Mongolian journalists at a candlelight vigil at Genghis Square, in Ulan Bator January 9, 2015. (Reuters/Rentsendorj Bazarsukh)

Our selective humanitarianism: Let's march for all victims of terrorism

A twin suicide bombing in Tripoli, along with its "hashtag-less" victims, becomes a reporting footnote -- if that


Ahmad Barqawi
January 13, 2015 6:30PM (UTC)

With no media coverage, no international uproar, no “cool” trending hashtags and certainly no “solidarity marches” from world leaders, nine innocent Lebanese civilians were killed and scores of others injured in a twin suicide blast that targeted a local cafe a couple of days ago in the northern Lebanese city of Tripoli. I bet you didn’t read about that in your local newspaper.

Well, it’s Islamic radicalism, the catchphrase of the day, rearing its “foreign-financed,” ugly head again in Lebanon, though with no fanfare or frenzied news coverage. For this is not Paris, it’s just a shabby little neighborhood called Jabal Mohsen. Who cares about a handful of poor Lebanese workers whose only crime is that they’re of the Alawi sect? And in any case, when Muslims kill each other, it’s not branded as terrorism, is it? It’s a full-blown legitimate revolution, according to the CIA manual; let these grumpy Muslims finish each other off while arms, ammunition and weaponry are parachuted, shipped, funneled and smuggled to the vilest of extremists to fuel this internal bloodletting whenever it just so happens to die down a little.

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So a twin suicide bombing, not a mere Kalashnikov assault, for we are past such “pedestrian” methods here in the Arab world. Suicide bombings, booby-trapped vehicles and head chopping just proved to be more effective, I guess. Double suicide bombing tactics are deliberately employed to ensure the largest number of casualties by targeting the same location with two suicide bombers in quick succession, to get first responders as well. Kind of reminds you of America’s “double-tap” drone tactics, doesn't it?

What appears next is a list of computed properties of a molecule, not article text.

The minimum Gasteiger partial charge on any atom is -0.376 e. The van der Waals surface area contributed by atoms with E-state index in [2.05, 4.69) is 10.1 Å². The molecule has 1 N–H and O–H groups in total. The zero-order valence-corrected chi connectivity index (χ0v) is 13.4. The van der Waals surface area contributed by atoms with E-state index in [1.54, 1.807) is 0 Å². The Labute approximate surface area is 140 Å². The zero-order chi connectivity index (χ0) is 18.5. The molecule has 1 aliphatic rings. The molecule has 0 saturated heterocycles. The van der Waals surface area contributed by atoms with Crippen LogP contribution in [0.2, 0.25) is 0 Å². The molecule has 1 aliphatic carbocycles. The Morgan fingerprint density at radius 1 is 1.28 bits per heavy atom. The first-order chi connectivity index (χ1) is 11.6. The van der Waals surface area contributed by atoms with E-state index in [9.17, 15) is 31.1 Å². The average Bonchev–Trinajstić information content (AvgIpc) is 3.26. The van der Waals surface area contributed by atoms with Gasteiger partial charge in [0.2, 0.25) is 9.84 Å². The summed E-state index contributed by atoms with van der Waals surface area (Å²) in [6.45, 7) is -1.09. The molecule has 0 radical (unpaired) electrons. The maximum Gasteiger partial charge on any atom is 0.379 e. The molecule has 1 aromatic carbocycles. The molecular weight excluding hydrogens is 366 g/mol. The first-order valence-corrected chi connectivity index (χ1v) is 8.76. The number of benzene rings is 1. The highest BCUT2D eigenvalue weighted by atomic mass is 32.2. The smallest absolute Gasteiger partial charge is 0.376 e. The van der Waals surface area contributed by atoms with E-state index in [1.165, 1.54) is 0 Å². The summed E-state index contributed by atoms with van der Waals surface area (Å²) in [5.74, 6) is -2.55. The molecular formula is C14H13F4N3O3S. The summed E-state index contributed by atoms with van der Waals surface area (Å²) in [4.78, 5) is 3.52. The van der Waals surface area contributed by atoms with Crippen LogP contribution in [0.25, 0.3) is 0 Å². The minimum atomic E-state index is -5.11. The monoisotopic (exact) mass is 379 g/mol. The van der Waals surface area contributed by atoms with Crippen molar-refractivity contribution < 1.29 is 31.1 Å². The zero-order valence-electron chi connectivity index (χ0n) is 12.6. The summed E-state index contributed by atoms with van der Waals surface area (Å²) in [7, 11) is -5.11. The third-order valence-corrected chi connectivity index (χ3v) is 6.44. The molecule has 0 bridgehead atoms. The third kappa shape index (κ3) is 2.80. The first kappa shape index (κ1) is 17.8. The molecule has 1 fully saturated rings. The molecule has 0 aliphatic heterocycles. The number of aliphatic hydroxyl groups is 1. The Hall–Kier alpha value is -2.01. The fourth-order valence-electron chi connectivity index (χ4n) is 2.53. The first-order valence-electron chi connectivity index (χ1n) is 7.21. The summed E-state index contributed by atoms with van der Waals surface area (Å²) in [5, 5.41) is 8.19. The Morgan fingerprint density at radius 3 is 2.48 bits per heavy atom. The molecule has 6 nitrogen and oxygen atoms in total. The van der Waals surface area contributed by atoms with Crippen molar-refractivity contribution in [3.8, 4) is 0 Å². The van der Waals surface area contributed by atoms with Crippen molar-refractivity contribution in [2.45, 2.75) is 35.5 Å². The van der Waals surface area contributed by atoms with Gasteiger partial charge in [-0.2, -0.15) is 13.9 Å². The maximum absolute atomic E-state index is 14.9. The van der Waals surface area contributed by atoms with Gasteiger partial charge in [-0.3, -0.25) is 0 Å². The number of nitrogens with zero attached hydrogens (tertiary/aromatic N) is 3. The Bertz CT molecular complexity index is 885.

Al-Qaida’s official franchise in Syria, Jabhat al-Nusra, claimed responsibility for the deadly attack. The reason? Well, no one in that cafe mocked the Prophet with distasteful drawings or cartoons; far from it. It’s just that they’re Alawites; that’s enough these days to get you and your entire religious sect blown to pieces while you’re smoking sheeshah at your favorite local coffee shop. Welcome to post-Arab Spring politics.

The suicide bombers are aged 22 and 21, which just goes to show the brand of vile indoctrination and methodical sectarianism that is being carried on throughout the Arab world today -- the thing that can only be accomplished on a high organizational and equally methodical level.

As one would expect these days, this suicide bombing barely made a blip on the heavily skewed radar of mainstream media outlets and publications whose coverage time is still dedicated to the Charlie Hebdo massacre; evidently the fact that the targeted coffee shop is located in an impoverished, predominantly Alawite neighborhood in Lebanon as opposed to Paris, or any other Western city, for that matter, relegated this terrorist bombing along with its “hashtag-less” victims to the equivalent of a reporting footnote (if that), unworthy of proper coverage or even the merest of condemnations.